Displacement is 25% lower than that of its predecessor, the Kilo-class submarine, but its capabilities are greatly enhanced.[14] Top submerged speed is 21 knots (39 km/h), up from 19 knots for the Kilo class. The class is designed for an endurance of 45 days with a complement of 35.

The submarine is equipped with automated combat control system Litiy, (eng. Lithium).

A variant designated as the project 1650 Amur-class submarine is offered as an export model.


# Name Builders Laid down Launched Commissioned Fleet Status Notes
B-585 Sankt Peterburg Admiralty Shipyards 26 December 1997 28 October 2004 8 May 2010 Northern[15] Active[16][17] Prototype. Subsequent boats are heavily redesigned.
B-586 <i>Kronshtadt</i> Admiralty Shipyards 28 July 2005 20 September 2018[7] 2021?[18] Pacific? [19][20] Contractor sea trials as of April 2020[21] Construction stopped due to multiple major issues with B-585 Sankt Peterburg, after a thorough redesign construction resumed on 9 July 2013.
B-587 <i>Velikiye Luki</i> Admiralty Shipyards 19 March 2015[22] 25 November 2021[23][24] Baltic Under construction Laid down as B-587 Sevastopol on 10 November 2006, re-laid in 2015 due to a redesign.
Admiralty Shipyards 2022[25] 2025 Ordered[10]
Admiralty Shipyards 2022[25] 2027 Ordered[10]
Admiralty Shipyards Ordered[26]

See also


  1. ^ "Для ВМФ России планируется постройка 12 подводных лодок проекта 677". 27 November 2018. Retrieved 1 December 2018.
  2. ^ "Photographic image of brochure" (JPG). Archived from the original on 31 August 2017. Retrieved 29 November 2017.
  3. ^
  4. ^ Армс-Тасс. Армс-Тасс (in Russian). Archived from the original on October 3, 2011. Retrieved 2011-11-22.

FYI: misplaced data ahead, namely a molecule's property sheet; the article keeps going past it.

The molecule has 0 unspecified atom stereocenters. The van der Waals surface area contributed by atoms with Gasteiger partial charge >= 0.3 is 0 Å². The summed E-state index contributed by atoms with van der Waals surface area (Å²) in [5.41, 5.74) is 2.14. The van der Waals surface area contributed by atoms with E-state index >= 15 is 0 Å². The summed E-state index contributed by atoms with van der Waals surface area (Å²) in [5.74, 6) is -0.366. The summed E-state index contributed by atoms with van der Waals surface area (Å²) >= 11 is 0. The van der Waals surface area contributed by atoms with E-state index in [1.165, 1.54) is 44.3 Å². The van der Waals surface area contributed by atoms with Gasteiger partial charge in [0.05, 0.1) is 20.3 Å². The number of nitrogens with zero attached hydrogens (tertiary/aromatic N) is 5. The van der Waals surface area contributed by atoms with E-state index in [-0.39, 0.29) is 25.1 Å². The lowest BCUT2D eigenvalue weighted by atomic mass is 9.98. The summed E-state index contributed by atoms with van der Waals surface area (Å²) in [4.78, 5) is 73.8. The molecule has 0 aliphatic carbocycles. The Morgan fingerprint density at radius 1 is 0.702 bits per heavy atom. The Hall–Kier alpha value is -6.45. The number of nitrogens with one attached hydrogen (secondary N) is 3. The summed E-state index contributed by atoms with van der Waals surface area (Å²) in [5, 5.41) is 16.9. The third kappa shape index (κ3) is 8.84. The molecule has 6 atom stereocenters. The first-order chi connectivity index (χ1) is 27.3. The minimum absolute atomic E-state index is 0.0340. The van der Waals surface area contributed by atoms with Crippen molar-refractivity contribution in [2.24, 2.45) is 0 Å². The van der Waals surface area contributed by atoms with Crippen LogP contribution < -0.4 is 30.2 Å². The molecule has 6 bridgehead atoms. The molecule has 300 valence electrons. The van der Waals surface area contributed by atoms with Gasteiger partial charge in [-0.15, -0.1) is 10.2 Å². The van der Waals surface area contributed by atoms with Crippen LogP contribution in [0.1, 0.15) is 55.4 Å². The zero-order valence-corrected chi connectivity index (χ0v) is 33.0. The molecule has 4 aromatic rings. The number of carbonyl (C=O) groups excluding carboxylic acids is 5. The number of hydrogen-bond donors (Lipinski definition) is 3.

5. ^ "Russia's Lada sub trials to be completed in 2009". 6 November 2009. Archived from the original on 13 January 2016. Retrieved 30 August 2015.
  6. ^ "ВМФ отказался от новейших подлодок проекта "Лада"". Izvestia (in Russian). 23 November 2011. Archived from the original on 28 March 2012. Retrieved 30 August 2015.
  7. ^ a b "Archived copy". Archived from the original on 2018-09-20. Retrieved 2018-09-20.CS1 maint: archived copy as title (link)
  8. ^ Bitzinger, Richard A. (April 2010). "A New Arms Race? Explaining Recent Southeast Asian Military Acquisitions". Contemporary Southeast Asia. Institute of Southeast Asian Studies. 32 (1): 53. JSTOR 41288803.
  9. ^ "Russian Navy to Order Two More Project 677 Lada-class Submarines". 29 June 2017. Retrieved 30 June 2019.
  10. ^ a b c "АО "АДМИРАЛТЕЙСКИЕ ВЕРФИ" ПОДПИСАЛО КОНТРАКТ НА СТРОИТЕЛЬСТВО ДВУХ ПОДВОДНЫХ ЛОДОК ПРОЕКТА 677 "ЛАДА"". Admiralty Shipyard (Press release). 28 June 2019. Retrieved 30 June 2019.
  11. ^
  12. ^
  13. ^
  14. ^ "Archived copy". Archived from the original on 2018-12-18. Retrieved 2018-12-17.CS1 maint: archived copy as title (link)
  15. ^ Report in 2020 suggested that deployment might shift to the Baltic Fleet.
  16. ^ "'Saint Petersburg' submarine launches cruise missile in Barents Sea". Archived from the original on 15 August 2017. Retrieved 29 November 2017.
  17. ^ "Project 677 lead submarine St. Petersburg passed all Russian Navy tests". Archived from the original on 15 August 2017. Retrieved 29 November 2017.
  18. ^ "Russian Navy to get six submarines in 2020 for first time over past 28 years". TASS. 23 August 2019. Retrieved 24 August 2019.
  19. ^ "What They May Get, 2020". Russian Defense Policy. 2020-01-19. Retrieved 2020-03-18.
  20. ^ Report in 2020 suggested that deployment might shift to the Baltic Fleet.
  21. ^
  22. ^ Источник: третью подлодку типа "Лада" перезаложат в Петербурге 19 марта. TASS (in Russian). 27 February 2015. Archived from the original on 13 July 2015. Retrieved 30 August 2015.
  23. ^
  24. ^ Novichkov, Nikolai (20 January 2016). "Russia's Lada-class submarine project suffers further delays". Jane's Defence Weekly. Surrey, UK: Jane's Information Group. 53 (11). ISSN 0265-3818.
  25. ^ a b "Две подлодки проекта "Лада" заложат не раньше 2022 года". TASS. 10 July 2019. Retrieved 25 August 2019.
  26. ^

External links

This page was last edited on 1 January 2021, at 15:46